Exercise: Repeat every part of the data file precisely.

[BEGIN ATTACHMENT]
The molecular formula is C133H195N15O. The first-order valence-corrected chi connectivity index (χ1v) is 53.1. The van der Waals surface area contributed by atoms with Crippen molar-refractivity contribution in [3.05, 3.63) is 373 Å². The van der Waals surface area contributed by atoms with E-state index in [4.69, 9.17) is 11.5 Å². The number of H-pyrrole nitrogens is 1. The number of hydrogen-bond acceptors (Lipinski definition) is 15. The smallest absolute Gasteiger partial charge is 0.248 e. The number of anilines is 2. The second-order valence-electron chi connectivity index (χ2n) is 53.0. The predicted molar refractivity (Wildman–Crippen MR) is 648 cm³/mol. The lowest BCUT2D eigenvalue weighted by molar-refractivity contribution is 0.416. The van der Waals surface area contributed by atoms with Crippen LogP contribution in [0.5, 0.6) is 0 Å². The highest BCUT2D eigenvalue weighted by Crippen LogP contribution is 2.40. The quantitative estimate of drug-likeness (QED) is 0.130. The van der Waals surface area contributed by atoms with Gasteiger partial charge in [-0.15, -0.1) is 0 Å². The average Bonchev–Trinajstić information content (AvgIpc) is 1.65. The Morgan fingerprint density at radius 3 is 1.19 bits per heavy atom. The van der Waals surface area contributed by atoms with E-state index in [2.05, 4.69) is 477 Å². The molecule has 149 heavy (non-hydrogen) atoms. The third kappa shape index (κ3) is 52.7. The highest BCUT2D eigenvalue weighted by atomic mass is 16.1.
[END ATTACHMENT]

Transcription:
The molecular formula is C133H195N15O. The first-order valence-corrected chi connectivity index (χ1v) is 53.1. The van der Waals surface area contributed by atoms with Crippen molar-refractivity contribution in [3.05, 3.63) is 373 Å². The van der Waals surface area contributed by atoms with E-state index in [4.69, 9.17) is 11.5 Å². The number of H-pyrrole nitrogens is 1. The number of hydrogen-bond acceptors (Lipinski definition) is 15. The smallest absolute Gasteiger partial charge is 0.248 e. The number of anilines is 2. The second-order valence-electron chi connectivity index (χ2n) is 53.0. The predicted molar refractivity (Wildman–Crippen MR) is 648 cm³/mol. The lowest BCUT2D eigenvalue weighted by molar-refractivity contribution is 0.416. The van der Waals surface area contributed by atoms with Crippen LogP contribution in [0.5, 0.6) is 0 Å². The highest BCUT2D eigenvalue weighted by Crippen LogP contribution is 2.40. The quantitative estimate of drug-likeness (QED) is 0.130. The van der Waals surface area contributed by atoms with Gasteiger partial charge in [-0.15, -0.1) is 0 Å². The average Bonchev–Trinajstić information content (AvgIpc) is 1.65. The Morgan fingerprint density at radius 3 is 1.19 bits per heavy atom. The van der Waals surface area contributed by atoms with E-state index in [2.05, 4.69) is 477 Å². The molecule has 149 heavy (non-hydrogen) atoms. The third kappa shape index (κ3) is 52.7. The highest BCUT2D eigenvalue weighted by atomic mass is 16.1.